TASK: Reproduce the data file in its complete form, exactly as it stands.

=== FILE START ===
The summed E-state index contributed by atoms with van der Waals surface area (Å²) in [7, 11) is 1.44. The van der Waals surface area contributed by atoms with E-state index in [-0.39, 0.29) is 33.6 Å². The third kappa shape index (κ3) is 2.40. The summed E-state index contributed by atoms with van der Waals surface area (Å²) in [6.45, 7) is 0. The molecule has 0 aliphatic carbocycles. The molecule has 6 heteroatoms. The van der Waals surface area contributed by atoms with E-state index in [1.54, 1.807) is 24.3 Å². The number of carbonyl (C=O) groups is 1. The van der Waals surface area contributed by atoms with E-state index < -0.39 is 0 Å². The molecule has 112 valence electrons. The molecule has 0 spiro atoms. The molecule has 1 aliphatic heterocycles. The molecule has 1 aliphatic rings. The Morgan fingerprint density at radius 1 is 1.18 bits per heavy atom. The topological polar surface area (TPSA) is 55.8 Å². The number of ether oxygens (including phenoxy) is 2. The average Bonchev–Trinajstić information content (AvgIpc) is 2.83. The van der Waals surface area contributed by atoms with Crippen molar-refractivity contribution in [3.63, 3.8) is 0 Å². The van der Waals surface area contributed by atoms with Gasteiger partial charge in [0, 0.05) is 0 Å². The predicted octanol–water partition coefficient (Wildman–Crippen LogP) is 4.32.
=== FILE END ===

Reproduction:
The summed E-state index contributed by atoms with van der Waals surface area (Å²) in [7, 11) is 1.44. The van der Waals surface area contributed by atoms with E-state index in [-0.39, 0.29) is 33.6 Å². The third kappa shape index (κ3) is 2.40. The summed E-state index contributed by atoms with van der Waals surface area (Å²) in [6.45, 7) is 0. The molecule has 0 aliphatic carbocycles. The molecule has 6 heteroatoms. The van der Waals surface area contributed by atoms with E-state index in [1.54, 1.807) is 24.3 Å². The number of carbonyl (C=O) groups is 1. The van der Waals surface area contributed by atoms with E-state index < -0.39 is 0 Å². The molecule has 112 valence electrons. The molecule has 0 spiro atoms. The molecule has 1 aliphatic heterocycles. The molecule has 1 aliphatic rings. The Morgan fingerprint density at radius 1 is 1.18 bits per heavy atom. The topological polar surface area (TPSA) is 55.8 Å². The number of ether oxygens (including phenoxy) is 2. The average Bonchev–Trinajstić information content (AvgIpc) is 2.83. The van der Waals surface area contributed by atoms with Crippen molar-refractivity contribution in [3.63, 3.8) is 0 Å². The van der Waals surface area contributed by atoms with Gasteiger partial charge in [0, 0.05) is 0 Å². The predicted octanol–water partition coefficient (Wildman–Crippen LogP) is 4.32.